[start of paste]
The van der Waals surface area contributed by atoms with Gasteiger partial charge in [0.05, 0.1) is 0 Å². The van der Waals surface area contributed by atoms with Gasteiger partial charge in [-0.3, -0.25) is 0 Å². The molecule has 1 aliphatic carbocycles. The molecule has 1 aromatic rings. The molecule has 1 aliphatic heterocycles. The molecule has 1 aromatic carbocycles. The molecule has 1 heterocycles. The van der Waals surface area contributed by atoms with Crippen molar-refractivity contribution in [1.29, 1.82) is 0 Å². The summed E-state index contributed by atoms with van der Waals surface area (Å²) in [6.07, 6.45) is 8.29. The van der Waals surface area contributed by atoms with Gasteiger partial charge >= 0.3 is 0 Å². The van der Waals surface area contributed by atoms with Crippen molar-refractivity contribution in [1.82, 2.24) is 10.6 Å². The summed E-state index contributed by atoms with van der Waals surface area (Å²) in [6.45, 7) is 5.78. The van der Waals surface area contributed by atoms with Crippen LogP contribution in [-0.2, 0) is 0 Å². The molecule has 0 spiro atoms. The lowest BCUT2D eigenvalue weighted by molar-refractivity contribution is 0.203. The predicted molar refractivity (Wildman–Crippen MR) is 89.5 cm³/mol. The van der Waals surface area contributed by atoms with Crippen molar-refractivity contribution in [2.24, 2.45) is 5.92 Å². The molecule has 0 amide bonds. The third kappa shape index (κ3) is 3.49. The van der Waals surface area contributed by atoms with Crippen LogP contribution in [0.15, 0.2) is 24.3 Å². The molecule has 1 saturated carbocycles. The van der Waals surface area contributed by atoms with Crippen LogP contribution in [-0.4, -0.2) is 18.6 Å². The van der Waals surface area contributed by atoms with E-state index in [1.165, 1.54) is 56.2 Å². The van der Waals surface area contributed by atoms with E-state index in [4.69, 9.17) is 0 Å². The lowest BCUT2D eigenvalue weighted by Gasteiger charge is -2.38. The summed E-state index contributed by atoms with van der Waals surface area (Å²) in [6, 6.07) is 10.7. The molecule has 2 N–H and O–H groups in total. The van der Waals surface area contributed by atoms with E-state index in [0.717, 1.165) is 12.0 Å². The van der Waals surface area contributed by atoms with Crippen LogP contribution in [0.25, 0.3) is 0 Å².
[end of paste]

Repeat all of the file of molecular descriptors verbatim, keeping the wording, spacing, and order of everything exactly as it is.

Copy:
The van der Waals surface area contributed by atoms with Gasteiger partial charge in [0.05, 0.1) is 0 Å². The van der Waals surface area contributed by atoms with Gasteiger partial charge in [-0.3, -0.25) is 0 Å². The molecule has 1 aliphatic carbocycles. The molecule has 1 aromatic rings. The molecule has 1 aliphatic heterocycles. The molecule has 1 aromatic carbocycles. The molecule has 1 heterocycles. The van der Waals surface area contributed by atoms with Crippen molar-refractivity contribution in [1.29, 1.82) is 0 Å². The summed E-state index contributed by atoms with van der Waals surface area (Å²) in [6.07, 6.45) is 8.29. The van der Waals surface area contributed by atoms with Gasteiger partial charge >= 0.3 is 0 Å². The van der Waals surface area contributed by atoms with Crippen molar-refractivity contribution in [1.82, 2.24) is 10.6 Å². The summed E-state index contributed by atoms with van der Waals surface area (Å²) in [6.45, 7) is 5.78. The van der Waals surface area contributed by atoms with Crippen LogP contribution in [-0.2, 0) is 0 Å². The molecule has 0 spiro atoms. The lowest BCUT2D eigenvalue weighted by molar-refractivity contribution is 0.203. The predicted molar refractivity (Wildman–Crippen MR) is 89.5 cm³/mol. The van der Waals surface area contributed by atoms with Crippen molar-refractivity contribution in [2.24, 2.45) is 5.92 Å². The molecule has 0 amide bonds. The third kappa shape index (κ3) is 3.49. The van der Waals surface area contributed by atoms with Crippen LogP contribution in [0.15, 0.2) is 24.3 Å². The molecule has 1 saturated carbocycles. The van der Waals surface area contributed by atoms with Crippen LogP contribution in [-0.4, -0.2) is 18.6 Å². The van der Waals surface area contributed by atoms with E-state index in [1.165, 1.54) is 56.2 Å². The van der Waals surface area contributed by atoms with E-state index in [4.69, 9.17) is 0 Å². The lowest BCUT2D eigenvalue weighted by Gasteiger charge is -2.38. The summed E-state index contributed by atoms with van der Waals surface area (Å²) in [6, 6.07) is 10.7. The molecule has 2 N–H and O–H groups in total. The van der Waals surface area contributed by atoms with E-state index in [0.717, 1.165) is 12.0 Å². The van der Waals surface area contributed by atoms with Crippen LogP contribution in [0.25, 0.3) is 0 Å².